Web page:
Facebook Postpones “Instagram For Kids”
Following sharp backlash from parents, users, and lawmakers, Facebook has announced that it is pausing their latest venture: “Instagram Kids,” a spin-off of the photo-sharing app that would target tweens between the ages of 10-12.
In a statement published on their blog, Facebook explained that while the need to continue building their project remains, they will be working with those who were most vocal about Facebook’s planned platform:
“While we stand by the need to develop this experience, we’ve decided to pause this project. This will give us time to work with parents, experts, policymakers and regulators, to listen to their concerns, and to demonstrate the value and importance of this project for younger teens online today.”
The app had been in development since March and was set to be led by the head of Instagram Adam Mosseri and Facebook vice president Pavni Diwanji. Diwanji had previously been influential in Google’s launch of Youtube Kids back in 2015.
However, the titan of industry, which acquired Instagram in 2012, did not back down from the vast amount of criticism and admit failure. Instead, they defended their attempts at targeting a group that some might argue are the most vulnerable to the dangers and pressures of the online world:
“Critics of “Instagram Kids” will see this as an acknowledgement that the project is a bad idea. That’s not the case. The reality is that kids are already online, and we believe that developing age-appropriate experiences designed specifically for them is far better for parents than where we are today.”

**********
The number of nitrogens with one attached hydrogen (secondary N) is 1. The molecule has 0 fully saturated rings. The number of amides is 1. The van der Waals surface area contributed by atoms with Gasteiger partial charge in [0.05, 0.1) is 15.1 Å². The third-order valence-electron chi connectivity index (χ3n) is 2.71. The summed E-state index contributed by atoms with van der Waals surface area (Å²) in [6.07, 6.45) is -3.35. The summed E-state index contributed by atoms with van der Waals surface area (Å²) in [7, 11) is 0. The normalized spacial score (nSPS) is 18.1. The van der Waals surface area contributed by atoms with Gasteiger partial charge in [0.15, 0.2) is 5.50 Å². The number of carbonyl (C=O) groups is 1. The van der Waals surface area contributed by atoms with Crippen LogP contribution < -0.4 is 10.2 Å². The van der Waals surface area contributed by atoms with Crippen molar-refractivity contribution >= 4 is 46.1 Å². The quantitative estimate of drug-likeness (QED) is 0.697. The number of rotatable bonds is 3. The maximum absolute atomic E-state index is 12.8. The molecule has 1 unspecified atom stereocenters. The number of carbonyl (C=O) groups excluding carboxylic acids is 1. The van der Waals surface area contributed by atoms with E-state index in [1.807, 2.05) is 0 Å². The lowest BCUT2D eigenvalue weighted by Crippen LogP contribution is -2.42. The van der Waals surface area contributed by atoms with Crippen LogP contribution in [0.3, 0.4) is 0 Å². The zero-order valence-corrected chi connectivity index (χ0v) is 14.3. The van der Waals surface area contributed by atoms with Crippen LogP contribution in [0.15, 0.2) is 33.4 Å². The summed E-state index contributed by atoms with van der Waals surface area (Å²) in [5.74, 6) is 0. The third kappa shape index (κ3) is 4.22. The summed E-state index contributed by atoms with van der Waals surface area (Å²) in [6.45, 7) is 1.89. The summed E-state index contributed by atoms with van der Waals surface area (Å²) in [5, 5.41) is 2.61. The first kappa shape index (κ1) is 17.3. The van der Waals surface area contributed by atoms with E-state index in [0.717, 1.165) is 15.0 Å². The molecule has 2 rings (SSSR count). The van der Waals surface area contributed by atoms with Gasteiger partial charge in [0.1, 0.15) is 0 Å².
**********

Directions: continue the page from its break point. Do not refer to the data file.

While the app may not be going forward at the moment, there is plenty of merit to creating a safe social platform space for younger audiences who, one way or another, will inevitably make their way online.
When you hear the words “middle school” and “social media,” cyberbullying is probably the first thought to your mind. Thanks to Instagram’s popularity among teens and it’s plethora of features, which include direct and group messaging, stories, tagging, posting, and multiple account creations, it has become a breeding ground for aggressive virtual assaults.
According to the Pew Research Center, 59% of teenagers have experienced at least one method of harassment online across all platforms of social media. These can include name-calling, negative rumors, and receiving unrequested explicit images.
Ditch the Label, a U.K. based anti-bullying charity, conducted a survey in 2017 that showed that out of the 78% of young users on Instagram, 42% experienced some form of cyberbullying. That was the highest bullying rate of all young users on any platform, beating out Facebook by 6%:
The Pew Research Center also found that 66% of teens felt social media platforms were not doing a good enough job of addressing online harassment. Facebook has stated their plans to continue enhancing safety on Instagram, implementing changes such as AI detection technology, restrictions, hidden words and the ability to make accounts private.
Facebook has also started using cross-checking technology in order to confirm user ages. Up until a couple years ago, Instagram had only required a new user to input their birth date in order to confirm they were 13 or older- something that was unbelievably easy for young tweens to lie about.
Despite Facebook’s continued safety measures, a recent Wall Street Journal report has revealed that the company is aware of the potential dangers their apps hold to their younger target audience, specifically to teen girls. However, the company has downplayed these concerns publicly.
This new information has led politicians to cast doubt on Facebook and Instagram’s ability to correctly adapt a system that prioritizes the safety of young users while also maintaining their key aspects that allow cyberbullying to consist.
Andrew Rhoades is a Contributing Reporter at The National Digest based in New York. A Saint Joseph’s University graduate, Rhoades’ reporting includes sports, U.S., and entertainment. You can reach him at firstname.lastname@example.org.